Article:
Surgery to Treat Traumatic Brain Injury

TBI Surgery Image

Several types of traumatic brain injury require surgery. Surgery to treat TBI may be performed within hours or days of the injury, if a blood clot causes increased intracranial pressure (ICP). Some clots must be removed; others must not be removed because of the danger of disturbing them. Subdural hematomas and intracerebral hemorrhages may also increase ICP, sometimes necessitating surgery.

During acute treatment, swelling in the brain (edema) is monitored and treated. Brain edema can have dire consequences, causing increased pressure inside the head (intracranial pressure or ICP). Because the skull is hard, ICP can compress or squeeze the soft brain tissue against it, preventing blood from circulating adequately in the brain tissue and causing damage to brain cells. Most edema subsides within a few days or weeks, but a few minutes or hours of excessive ICP can cause permanent damage.

To manage this condition, a device called an ICP monitor can be inserted through the skull to provide physicians with a constant pressure reading. If the ICP rises too high, medications are administered to draw fluid out of the brain and into blood vessels, decrease the brain's metabolic requirements, and increase blood flow to the injured tissues. The patient also can be placed on a ventilator to ensure an adequate supply of oxygen (hyperventilation), which is necessary to promote healing. When brain swelling is particularly severe, elevated pressure can only be relieved temporarily by surgically removing a portion of the skull. This allows swollen tissues to bulge out reducing the risk for pressure-induced damage.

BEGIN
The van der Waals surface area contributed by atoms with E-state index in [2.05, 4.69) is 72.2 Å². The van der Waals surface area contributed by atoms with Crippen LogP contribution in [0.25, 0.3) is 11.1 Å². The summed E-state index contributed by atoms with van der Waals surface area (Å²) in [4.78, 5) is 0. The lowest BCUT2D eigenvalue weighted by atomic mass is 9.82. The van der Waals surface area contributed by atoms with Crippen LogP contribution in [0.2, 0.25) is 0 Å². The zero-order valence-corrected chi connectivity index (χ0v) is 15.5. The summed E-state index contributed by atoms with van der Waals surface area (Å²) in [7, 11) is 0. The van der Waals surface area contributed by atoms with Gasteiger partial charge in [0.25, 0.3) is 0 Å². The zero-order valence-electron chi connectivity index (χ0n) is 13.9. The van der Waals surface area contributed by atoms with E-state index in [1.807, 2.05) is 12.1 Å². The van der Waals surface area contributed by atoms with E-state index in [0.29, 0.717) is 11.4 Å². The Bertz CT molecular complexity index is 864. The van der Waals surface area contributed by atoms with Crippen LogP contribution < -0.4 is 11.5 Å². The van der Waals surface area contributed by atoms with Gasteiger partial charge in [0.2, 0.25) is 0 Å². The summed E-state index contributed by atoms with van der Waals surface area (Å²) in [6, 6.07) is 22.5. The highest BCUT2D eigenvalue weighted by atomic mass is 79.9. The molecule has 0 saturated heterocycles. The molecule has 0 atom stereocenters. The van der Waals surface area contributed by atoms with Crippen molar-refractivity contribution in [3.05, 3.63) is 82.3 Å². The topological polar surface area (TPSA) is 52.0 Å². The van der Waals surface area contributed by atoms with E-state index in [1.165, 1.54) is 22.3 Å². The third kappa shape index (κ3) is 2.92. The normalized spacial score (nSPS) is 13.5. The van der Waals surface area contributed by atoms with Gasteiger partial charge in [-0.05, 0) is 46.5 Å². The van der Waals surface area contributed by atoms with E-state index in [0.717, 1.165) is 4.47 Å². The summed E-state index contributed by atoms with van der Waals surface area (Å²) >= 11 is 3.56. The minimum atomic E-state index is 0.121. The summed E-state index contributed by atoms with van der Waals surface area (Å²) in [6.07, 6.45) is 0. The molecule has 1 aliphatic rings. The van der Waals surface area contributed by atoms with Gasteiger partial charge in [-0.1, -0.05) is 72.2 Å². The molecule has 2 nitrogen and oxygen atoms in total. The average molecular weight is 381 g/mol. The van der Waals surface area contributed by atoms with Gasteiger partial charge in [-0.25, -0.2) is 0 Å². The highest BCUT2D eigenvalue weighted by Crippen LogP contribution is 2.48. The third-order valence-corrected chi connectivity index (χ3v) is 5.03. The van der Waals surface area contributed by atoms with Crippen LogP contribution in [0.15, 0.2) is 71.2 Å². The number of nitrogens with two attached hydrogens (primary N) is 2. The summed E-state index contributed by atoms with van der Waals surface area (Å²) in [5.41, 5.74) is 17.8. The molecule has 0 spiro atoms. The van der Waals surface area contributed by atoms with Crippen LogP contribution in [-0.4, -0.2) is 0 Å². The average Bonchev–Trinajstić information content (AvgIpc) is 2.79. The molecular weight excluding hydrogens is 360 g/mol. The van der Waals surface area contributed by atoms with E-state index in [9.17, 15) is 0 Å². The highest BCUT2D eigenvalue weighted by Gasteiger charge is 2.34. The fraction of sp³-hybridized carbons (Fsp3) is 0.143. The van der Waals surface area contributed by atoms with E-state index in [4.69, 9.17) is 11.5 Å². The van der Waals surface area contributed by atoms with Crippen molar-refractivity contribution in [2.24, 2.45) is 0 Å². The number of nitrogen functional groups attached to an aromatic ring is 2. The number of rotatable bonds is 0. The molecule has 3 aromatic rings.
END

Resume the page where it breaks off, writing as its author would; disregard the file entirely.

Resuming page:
A buildup of fluid inside the brain is also a concern in acute treatment for TBI. If the fluid-containing spaces in the brain (ventricles) experience blockage, a neurosurgeon must insert a tube called a shunt to drain the fluid build up (hydrocephalus). This allows the ventricles to shrink and restores normal function to brain cells. Elevated ICP due to swelling, hydrocephalus, or blood clots significantly impacts recovery from TBI.

Publication Review By: the Editorial Staff at

Published: 31 Aug 2001

Last Modified: 02 Sep 2015